Ruppersberger Outlines Cure for U.S. Space Ills

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The ranking Democrat on the U.S. House Permanent Select Committee on Intelligence prescribed a number of fixes April 12 for longstanding issues in the U.S. space enterprise, including relaxing export controls, fostering competition in space launch and increasing reliance on domestically manufactured rocket engines.

The United States also is not attracting enough young people to space as a career field, and more interactive robotic missions to places like the Moon and Mars could help fix that, Rep. C.A. “Dutch” Ruppersberger (D-Md.) said at the National Space Symposium in Colorado Springs, Colo.

Ruppersberger previously chaired the House Intelligence technical and tactical intelligence subcommittee, which produced a report on the health of the nation’s space enterprise. All of the findings of that report are still valid, and little has been done to address the problems it identified, he said.

The U.S. International Traffic in Arms Regulations, which govern space-technology exports, are still hampering U.S. firms competing in the international marketplace, Ruppersberger said. The administration of U.S. President Barack Obama is well aware of the hurdles industry faces and is looking into reforming the regulations, but so far it has not taken any decisive actions, he said.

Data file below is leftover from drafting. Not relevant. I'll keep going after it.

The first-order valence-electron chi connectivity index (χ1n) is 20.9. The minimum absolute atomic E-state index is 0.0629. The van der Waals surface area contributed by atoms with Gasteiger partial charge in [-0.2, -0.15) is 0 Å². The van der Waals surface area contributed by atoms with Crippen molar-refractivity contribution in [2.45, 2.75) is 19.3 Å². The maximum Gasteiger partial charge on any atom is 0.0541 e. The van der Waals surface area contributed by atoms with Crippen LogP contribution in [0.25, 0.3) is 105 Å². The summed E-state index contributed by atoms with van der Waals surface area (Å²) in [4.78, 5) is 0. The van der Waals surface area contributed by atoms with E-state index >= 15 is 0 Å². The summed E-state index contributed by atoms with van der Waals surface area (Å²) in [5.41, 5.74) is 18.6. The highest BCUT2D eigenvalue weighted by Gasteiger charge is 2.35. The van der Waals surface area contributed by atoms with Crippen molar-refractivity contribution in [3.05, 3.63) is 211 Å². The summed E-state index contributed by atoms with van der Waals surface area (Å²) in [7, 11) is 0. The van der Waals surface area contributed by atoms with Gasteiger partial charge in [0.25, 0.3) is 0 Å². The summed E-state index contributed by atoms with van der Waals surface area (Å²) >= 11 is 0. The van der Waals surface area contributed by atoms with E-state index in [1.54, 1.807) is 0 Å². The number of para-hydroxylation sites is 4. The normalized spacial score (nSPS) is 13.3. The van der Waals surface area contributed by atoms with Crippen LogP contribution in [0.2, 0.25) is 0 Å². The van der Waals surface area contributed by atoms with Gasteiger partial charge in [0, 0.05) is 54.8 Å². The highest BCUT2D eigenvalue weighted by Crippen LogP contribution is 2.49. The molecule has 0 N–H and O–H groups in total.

Meanwhile, he said, the United States pays more for launch services than any other nation and those costs are rising. Ruppersberger said he was pleased to hear that Space Exploration Technologies Corp. of Hawthorne, Calif., plans to build a heavy-lift variant of its Falcon 9 rocket to compete for Pentagon launch contracts. Competition will help reduce the nation’s launch costs, he said.

The Atlas 5 rocket that carries many of the nation’s most important national security payloads to orbit relies on the Russian-built RD-180 main engine. The United States should invest in domestically producible Atlas 5 engines to lessen its dependence on Russia, which Ruppersberger noted will soon be exclusively responsible for ferrying U.S. astronauts to the international space station.

Ruppersberger also criticized the U.S. government for not yet agreeing on a plan to replace the Moon-bound Constellation program that the administration killed last year. The nation must commit to returning to the Moon and beyond, he said. In lieu of expensive human missions, NASA could develop robotic planetary missions that scientists and students could potentially interact with. This would both reinvigorate the space industrial base and inspire a new generation of young people to enter the space work force, he said.